The scope of the discount that is required to significantly increase demand depends on your company’s situation. Some industries never discount prices and any decrease is perceived as a deep discount. However, other industries, such as clothing and vehicles, require a significant reduction in price to capture the attention of consumers. The key here is that the consumer will reference the discount against what they feel is an alternative purchase situation.

As with any tactic, discount pricing should be used appropriately for each situation. Companies can face problems when they permanently offer deep discounts. Many retailers have built their entire business around a segment of the market that is addicted to artificially low prices. It can be very difficult to charge appropriate margins regularly when customers are constantly watching for the next big sale.

Odd-number pricing

Pricing a product at $29.99 rather than $30 is certainly a gimmick, but it can work in some situations when selling to consumers. Many times when customers view price as a crucial factor in their purchase decision, they will view an odd number used in the price as a special deal. Intellectually, people realize the company simply chose this number as the sale price. But subconsciously people seem to gravitate away from round numbers.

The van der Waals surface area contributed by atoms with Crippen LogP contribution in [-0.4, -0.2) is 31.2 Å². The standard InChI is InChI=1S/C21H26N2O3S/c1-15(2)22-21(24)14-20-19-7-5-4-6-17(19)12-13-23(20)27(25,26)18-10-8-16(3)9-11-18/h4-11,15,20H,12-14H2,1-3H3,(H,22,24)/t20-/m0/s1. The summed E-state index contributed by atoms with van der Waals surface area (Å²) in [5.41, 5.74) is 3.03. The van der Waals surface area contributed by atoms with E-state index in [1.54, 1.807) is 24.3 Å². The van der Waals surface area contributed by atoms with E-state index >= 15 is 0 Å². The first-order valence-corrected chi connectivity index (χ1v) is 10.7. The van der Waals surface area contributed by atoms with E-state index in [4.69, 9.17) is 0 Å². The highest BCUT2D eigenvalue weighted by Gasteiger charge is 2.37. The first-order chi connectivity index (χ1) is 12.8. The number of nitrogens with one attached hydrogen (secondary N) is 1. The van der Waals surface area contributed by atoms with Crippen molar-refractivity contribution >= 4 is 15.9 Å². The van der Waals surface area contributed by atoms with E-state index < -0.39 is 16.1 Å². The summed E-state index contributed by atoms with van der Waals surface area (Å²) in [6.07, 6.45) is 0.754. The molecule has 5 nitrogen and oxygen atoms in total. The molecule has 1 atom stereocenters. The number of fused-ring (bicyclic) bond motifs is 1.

When to charge for extras

Most owner-managed businesses intentionally allow hidden value to creep into their customer experience. By not charging for every little thing, such as rush orders, international shipping, and training, they offer something small that means a lot to the customer. The trick is to realize which free extras are beneficial. If these extras are not important to your customers, recapture lost gross margin by adding these costs to your price. However, if your customer recognizes the value and you need to distance your company from competitors, be generous. New customers may be willing to pay a premium for your standard service if you offer a complimentary benefit, such as free shipping.

Few business owners think through their prices. Paralyzed by indecision, companies often simply adopt industry standard prices and hope for the best. Take the time to consider how simple changes to product pricing can influence the way your customers buy.